Denver’s Primitive Man reach the apex of their insurmountably heavy and unflinchingly misanthropic and demoralizing sound with their aptly titled sophomore full-length, Caustic.
Due to their intense, foreboding sound and visual style and prolific nature, Primitive Man have been making quite the name for themselves and have been turning more and more heads as time passes. It’s not often you hear a band whose feelings of inner turmoil and disdain for humankind feel completely genuine and not fantastical. This Colorado trio seemed to have captured negativity and pessimism in its purest, unadulterated form through audio.
Primitive Man’s sound has evolved ever so slightly from 2013’s Scorn to present day, but just enough to be noticeable to those versed in the band’s back catalog. Tinges of the band’s defunct, more grindcore-oriented sister act, Clinging to the Trees of a Forest Fire, could be heard in the band’s earliest releases. As time passed their sound gradually became slower, more dissonant and noisy (which would seem unfathomable, but it happened) and much more suffocating. It’s almost as if the music of Primitive Man responds to its environment. With a society slowly crawling towards full collapse, it would make sense that their sound “devolve” along with it.
The long-awaited full-length follow-up to Scorn, Caustic, is the culmination of years of indulging with sonic nihilism, resulting in an 80-minute release that may be too much for some listeners. Caustic is nothing drastically different for Primitive Man, and for those who have listened to their material of the past year or so, its sound is not at all surprising. But what it lacks in variety and noticeable sonic shifts, it makes up for with ludicrous amounts of malevolence and atmospheres. And it is heavy. Boy, is it heavy.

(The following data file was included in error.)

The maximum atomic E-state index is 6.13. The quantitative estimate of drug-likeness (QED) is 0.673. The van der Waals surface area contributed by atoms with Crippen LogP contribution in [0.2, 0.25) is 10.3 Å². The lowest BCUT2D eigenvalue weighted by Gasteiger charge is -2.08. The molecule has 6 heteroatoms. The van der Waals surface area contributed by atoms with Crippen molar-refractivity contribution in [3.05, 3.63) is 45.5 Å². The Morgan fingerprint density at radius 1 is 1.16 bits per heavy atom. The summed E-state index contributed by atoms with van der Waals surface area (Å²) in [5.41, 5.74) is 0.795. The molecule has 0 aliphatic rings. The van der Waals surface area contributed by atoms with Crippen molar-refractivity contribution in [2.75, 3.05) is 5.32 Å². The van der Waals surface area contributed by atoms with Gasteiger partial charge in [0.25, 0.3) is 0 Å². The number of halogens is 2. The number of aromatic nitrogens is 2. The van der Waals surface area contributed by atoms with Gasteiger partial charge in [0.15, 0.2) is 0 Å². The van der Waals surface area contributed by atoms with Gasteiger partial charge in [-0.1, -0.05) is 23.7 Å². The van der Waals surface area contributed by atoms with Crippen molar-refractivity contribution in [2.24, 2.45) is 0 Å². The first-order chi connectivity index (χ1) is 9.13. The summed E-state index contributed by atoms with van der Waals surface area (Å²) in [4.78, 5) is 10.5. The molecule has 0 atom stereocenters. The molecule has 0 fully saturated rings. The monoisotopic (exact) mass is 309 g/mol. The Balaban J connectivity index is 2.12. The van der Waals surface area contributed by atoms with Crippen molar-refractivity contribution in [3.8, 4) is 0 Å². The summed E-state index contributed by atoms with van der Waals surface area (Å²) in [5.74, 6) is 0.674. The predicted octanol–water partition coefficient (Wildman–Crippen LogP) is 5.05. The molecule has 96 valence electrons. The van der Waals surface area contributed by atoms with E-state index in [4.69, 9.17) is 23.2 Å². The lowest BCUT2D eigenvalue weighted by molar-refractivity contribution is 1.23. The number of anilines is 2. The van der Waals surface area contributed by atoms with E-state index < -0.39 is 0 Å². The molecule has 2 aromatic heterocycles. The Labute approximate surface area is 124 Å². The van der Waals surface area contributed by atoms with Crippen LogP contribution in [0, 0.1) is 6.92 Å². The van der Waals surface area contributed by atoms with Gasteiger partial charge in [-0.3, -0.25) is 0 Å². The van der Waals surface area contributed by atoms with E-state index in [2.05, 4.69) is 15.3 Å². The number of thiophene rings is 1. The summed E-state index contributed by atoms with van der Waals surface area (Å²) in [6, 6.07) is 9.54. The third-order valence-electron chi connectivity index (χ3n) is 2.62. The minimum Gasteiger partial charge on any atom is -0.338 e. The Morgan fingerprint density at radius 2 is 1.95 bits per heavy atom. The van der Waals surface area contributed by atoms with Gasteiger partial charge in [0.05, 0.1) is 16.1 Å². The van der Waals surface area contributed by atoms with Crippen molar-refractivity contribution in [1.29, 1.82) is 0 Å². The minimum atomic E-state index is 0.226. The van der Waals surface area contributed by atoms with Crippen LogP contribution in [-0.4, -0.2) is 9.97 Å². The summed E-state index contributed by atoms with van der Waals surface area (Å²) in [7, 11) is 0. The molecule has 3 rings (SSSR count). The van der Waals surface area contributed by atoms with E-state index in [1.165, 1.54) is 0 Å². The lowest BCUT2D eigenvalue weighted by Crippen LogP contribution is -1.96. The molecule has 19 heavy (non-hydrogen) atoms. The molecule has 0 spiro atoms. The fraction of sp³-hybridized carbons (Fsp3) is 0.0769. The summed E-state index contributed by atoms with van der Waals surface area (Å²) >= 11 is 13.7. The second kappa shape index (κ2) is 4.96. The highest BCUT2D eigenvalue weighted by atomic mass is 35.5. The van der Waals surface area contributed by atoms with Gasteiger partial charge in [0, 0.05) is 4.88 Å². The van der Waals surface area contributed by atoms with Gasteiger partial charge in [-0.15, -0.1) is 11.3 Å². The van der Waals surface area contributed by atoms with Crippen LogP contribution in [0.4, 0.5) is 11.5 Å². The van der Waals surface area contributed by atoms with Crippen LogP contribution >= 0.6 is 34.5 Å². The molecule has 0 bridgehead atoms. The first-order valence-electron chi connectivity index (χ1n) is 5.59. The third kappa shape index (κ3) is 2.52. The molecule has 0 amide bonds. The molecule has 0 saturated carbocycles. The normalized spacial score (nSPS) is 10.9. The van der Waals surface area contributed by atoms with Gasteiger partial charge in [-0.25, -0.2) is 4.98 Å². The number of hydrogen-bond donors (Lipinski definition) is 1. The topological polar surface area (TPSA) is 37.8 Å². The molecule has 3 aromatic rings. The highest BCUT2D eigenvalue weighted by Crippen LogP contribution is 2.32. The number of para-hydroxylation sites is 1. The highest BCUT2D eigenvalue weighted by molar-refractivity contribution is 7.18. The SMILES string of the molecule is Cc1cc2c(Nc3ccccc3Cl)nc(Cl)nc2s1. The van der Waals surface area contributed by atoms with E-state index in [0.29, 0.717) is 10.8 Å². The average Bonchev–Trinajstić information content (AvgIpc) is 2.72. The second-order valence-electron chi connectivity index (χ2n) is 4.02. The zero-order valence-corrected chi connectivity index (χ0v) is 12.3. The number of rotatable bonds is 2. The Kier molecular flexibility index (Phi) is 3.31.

Opening track “My Will” sets the scene for the album to come and immediately plummets the listener into an abyss of terrifying darkness and wrath. The guitars conjure simplistic, yet city-leveling riffs that come collapsing violently down with each and every chord. These disfigured, noise-ridden guitars are accompanied by thunderous bass lines and seismic drumming that work together to form a rhythm section that crafts sonic terror of its own. The icing on the doom cake is frontman Ethan McCarthy’s bellowing growls that spew lyrical venom all over the place.
Track’s like “Victim” and “Sterility” opt for a different approach than some of the other cuts on the record. These particular numbers begin with rampaging, dissonant, cacophonous riffs and stampeding percussion that slowly bleed into sprawling, towering doom and gloom and walls of noise, only to return again for a final barrage of grime and hate. Other tracks, such as “Sugar Hole”, also standout from the pack with its subtle angularity and blackened tremolo-picked riffs.
The album’s longer compositions, “Commerce”, “Disfigured” and “Inevitable”, represent the album at its most suffocating and unnerving. These tracks, each of which are over 10 minutes in length, combine the best of what Primitive Man have to offer. These songs slowly crawl across their lengthy runtimes, delivering corrosive doom riffs with almost Swans-like mind-numbing repetition. The pacing on these songs gradually slow and slow, sometimes becoming sparse and menacingly atmospheric. But, luckily, the band create walls of noise or deliver occasional blast beat-ridden, faster sections before the tracks become too meandering. By the end of these particularly tracks, if listeners haven’t checked them into the ICU or a psychiatric facility, it would be a surprise.
From start to finish, Caustic is completely unyielding, unforgiving and cold. Even the noise, experimental soundscape interludes aid in keeping the album’s atmosphere nice and full of dread. It won’t be for everyone, that much is certain. But those masochistic enough to be bombarded with 80 minutes of slow-burning hate and ire will fall in love with this noisy, torturous opus.
Release Date: October 6, 2017
Label: Relapse Records
Favorite Tracks: “My Will”, “Sterility”, “Sugar Hole” and “Inevitable”
For Fans Of: Coffin Worm, Usnea and Indian